When were you thinking of shooting yourself?

Sophie Pinkham

When Vladimir Mayakovsky shot himself in 1930, some Soviet writers interpreted it as an act of protest: stifled by political censorship, he couldn’t go on. In the decades since, the suicide of the great poet of the Revolution has been seen as the Soviet Union’s point of no return. This is the view taken by the Swedish scholar Bengt Jangfeldt in this biography, the first significant non-Soviet Life of the poet: ‘The bullet that penetrated Vladimir Mayakovsky’s heart also shot to pieces the dream of communism and signalled the beginning of the communist nightmare of the 1930s.’ Anti-communist critics have tended to dismiss Mayakovsky’s early political commitment as naive idealism, and later in his life as a self-destructive effort to conform. His political poems – about a third of his output – are rarely translated and considered hackery. Rosy Carrick’s new selection of his work, Volodya, doesn’t go along with this reading. In her introduction Carrick argues that the Western preference for the less political poetry has meant that ‘an understanding of the great diversity of Mayakovsky’s works has been to some extent lost, and, with it, the complexity of his political and social character too.’ Volodya includes poems and prose works unfamiliar to anglophone readers and collects the work of many translators who use a variety of techniques (Edwin Morgan translates Mayakovsky into Scots: ‘Een/gawp oot/fae a sonsy bap-face’). Political poems, manifestos and lectures that are usually ignored in the West are included here. The result is a fuller view of the poet struggling to reconcile his gift with his ideals, and to press his voice into the service of the Revolution. Though this Mayakovsky is often unsuccessful, he is stronger and more grown-up than Jangfeldt’s lovelorn, neurotic and misguided genius.

Osip Brik, Lili Brik and Vladimir Mayakovsky
Osip Brik, Lili Brik and Vladimir Mayakovsky

He was born in Georgia in 1893. His father, a forester from the impecunious minor aristocracy, died in 1906, and Mayakovsky joined the Bolsheviks soon afterwards. As a teenager he was arrested several times for disseminating radical literature and spent five months in solitary confinement, where he passed the time reading poetry. After his release he parted ways with the Bolsheviks and went to art school in Moscow, where he cultivated a Byronic image and gained a reputation for insolence. He fell in with David Burlyuk, a Cubist painter who recognised his poetic talent, and the two of them got together with the avant-garde poets Velimir Khlebnikov and Aleksei Kruchenykh to release the first Futurist almanac, A Slap in the Face of Public Taste. They announced that they had tossed the classics overboard from the ‘Ship of Modernity’, and would reinvent not only literature but language itself. They set out on a scandalous recital tour, performing with radishes in their buttonholes and airplanes painted on their faces. Mayakovsky wore a yellow blouse sewn, he wrote, from ‘three ells of sunset’. The Futurists aimed high. In 1913, Kruchenykh and Khlebnikov had written an opera libretto called Victory over the Sun. Mayakovsky imagined a more collegial relationship: in ‘An Extraordinary Adventure which Befell Vladimir Mayakovsky in a Summer Cottage’, the poet is infuriated by the ceaseless rise and fall of the sun; besides, it is ‘caressed by clouds’ while he has to sit and draw propaganda posters. He invites the sun over for tea, hiding his fear when the sun obliges.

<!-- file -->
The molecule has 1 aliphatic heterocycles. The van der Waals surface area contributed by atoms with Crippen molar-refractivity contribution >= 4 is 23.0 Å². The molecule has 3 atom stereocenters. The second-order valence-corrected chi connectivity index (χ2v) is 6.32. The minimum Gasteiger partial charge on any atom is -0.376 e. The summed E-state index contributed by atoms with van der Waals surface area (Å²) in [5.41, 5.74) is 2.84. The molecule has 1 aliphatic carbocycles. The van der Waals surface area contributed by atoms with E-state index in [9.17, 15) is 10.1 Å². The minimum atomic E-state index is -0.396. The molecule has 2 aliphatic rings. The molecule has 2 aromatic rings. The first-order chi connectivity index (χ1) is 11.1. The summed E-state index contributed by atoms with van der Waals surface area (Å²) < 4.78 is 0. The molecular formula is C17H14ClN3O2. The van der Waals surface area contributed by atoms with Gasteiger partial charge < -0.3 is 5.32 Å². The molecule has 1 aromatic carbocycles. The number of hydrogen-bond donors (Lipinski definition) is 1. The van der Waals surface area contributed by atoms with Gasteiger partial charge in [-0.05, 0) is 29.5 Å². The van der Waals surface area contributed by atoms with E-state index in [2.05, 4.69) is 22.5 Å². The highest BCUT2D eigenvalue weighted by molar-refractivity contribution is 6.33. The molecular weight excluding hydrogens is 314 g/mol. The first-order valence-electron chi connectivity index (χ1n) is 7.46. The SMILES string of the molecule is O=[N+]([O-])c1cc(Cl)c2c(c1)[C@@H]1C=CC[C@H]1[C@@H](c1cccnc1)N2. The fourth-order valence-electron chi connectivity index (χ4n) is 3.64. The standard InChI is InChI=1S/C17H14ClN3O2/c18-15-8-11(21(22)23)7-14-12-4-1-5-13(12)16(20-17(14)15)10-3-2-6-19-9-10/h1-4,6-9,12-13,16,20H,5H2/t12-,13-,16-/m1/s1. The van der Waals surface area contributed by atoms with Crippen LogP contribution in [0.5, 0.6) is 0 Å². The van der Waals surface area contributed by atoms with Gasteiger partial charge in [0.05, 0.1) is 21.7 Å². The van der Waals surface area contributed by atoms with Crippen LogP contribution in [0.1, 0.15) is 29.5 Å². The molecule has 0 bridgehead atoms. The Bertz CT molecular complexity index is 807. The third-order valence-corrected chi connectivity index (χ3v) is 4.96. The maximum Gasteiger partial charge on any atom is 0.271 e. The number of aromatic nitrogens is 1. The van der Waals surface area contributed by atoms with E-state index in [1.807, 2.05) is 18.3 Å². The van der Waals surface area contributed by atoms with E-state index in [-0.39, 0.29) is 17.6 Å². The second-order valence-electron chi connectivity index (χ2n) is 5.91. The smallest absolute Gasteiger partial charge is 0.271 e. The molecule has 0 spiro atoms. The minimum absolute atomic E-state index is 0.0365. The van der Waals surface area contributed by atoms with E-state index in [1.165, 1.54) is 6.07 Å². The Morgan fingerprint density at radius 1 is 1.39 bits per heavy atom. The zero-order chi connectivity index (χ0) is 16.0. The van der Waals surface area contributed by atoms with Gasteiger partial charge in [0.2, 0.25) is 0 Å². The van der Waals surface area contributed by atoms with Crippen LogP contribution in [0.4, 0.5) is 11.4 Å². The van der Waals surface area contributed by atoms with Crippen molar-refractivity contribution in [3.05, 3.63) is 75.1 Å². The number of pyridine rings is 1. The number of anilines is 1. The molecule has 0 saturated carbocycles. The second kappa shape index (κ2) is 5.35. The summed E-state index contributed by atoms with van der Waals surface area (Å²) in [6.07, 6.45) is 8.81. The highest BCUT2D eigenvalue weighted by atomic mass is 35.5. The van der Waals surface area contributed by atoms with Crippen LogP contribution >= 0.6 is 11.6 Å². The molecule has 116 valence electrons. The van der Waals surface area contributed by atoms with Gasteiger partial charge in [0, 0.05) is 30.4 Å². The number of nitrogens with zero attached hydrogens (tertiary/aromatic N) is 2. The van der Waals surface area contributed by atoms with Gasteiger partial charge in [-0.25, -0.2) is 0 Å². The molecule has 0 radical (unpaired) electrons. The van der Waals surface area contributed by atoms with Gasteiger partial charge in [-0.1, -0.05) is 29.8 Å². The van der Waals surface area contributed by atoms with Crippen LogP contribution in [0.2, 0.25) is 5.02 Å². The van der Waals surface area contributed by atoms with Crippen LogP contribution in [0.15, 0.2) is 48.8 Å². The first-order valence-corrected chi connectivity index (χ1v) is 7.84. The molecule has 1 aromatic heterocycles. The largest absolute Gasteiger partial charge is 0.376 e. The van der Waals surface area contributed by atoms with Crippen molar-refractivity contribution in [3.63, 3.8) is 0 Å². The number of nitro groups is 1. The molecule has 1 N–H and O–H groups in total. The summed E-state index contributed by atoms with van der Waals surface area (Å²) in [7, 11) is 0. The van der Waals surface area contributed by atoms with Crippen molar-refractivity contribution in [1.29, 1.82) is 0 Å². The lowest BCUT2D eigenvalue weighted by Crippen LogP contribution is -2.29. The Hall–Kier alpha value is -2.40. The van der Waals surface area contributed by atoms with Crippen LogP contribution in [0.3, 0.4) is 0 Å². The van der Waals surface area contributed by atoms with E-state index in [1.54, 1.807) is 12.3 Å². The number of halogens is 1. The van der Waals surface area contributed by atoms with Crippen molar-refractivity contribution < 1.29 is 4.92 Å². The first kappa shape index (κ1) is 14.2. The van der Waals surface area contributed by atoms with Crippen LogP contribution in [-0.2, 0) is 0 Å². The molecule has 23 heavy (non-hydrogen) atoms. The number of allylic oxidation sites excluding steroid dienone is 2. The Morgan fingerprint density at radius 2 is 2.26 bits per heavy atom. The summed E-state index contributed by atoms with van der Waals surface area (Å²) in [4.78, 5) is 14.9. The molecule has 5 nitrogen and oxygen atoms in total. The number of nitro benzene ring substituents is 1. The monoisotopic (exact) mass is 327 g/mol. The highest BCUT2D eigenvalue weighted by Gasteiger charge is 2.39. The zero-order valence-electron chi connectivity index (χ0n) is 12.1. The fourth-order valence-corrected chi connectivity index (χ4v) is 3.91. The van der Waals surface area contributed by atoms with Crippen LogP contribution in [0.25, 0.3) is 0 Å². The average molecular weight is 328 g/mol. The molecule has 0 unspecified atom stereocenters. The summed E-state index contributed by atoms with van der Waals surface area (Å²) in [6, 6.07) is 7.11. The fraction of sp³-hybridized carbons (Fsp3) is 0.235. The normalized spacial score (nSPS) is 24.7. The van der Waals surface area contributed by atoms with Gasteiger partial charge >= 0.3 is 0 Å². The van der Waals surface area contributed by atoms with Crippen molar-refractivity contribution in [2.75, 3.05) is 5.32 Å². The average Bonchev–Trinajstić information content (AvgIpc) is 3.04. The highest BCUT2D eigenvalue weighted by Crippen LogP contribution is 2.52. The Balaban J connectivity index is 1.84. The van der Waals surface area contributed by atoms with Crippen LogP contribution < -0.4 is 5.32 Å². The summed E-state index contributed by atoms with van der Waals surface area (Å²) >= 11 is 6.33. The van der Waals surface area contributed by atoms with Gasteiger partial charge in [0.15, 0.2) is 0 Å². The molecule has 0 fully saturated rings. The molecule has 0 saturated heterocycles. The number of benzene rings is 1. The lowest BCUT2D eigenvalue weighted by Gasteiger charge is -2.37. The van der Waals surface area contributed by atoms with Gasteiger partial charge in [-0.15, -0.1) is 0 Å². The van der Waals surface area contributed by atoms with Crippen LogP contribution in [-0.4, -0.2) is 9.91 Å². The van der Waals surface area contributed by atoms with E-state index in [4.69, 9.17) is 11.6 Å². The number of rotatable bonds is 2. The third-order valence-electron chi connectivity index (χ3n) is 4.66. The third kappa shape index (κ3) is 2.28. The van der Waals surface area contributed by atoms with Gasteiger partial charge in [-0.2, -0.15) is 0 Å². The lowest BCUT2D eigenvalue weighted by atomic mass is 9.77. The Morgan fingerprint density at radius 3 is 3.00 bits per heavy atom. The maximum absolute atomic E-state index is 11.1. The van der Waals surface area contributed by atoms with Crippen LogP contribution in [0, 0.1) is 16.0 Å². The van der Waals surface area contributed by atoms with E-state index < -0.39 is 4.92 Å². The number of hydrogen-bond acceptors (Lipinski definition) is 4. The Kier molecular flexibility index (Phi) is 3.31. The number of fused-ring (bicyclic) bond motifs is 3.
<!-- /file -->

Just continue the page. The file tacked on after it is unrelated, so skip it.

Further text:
Mayakovsky was easily the most accessible (and the most translatable) Futurist poet. He made extensive use of neologisms and puns, but he didn’t write in a nonsense (‘beyonsense’) language, as Kruchenykh did, and his poems are full of emotional as well as linguistic exuberance. His feelings animate the landscape: sidewalks and streetlamps spring to life, as if in a Bolshevik Disney movie, and a nerve can ‘leap like a sick man from his bed’. In his best poems he seems to want to transcend the limits of the individual and permeate the whole world. These poetic fantasies often resemble narcissistic personality disorders. In 1915’s ‘The Cloud in Trousers’ he imagines himself as a cloud, complaining: ‘I feel/my ‘I’/is much too small for me.’

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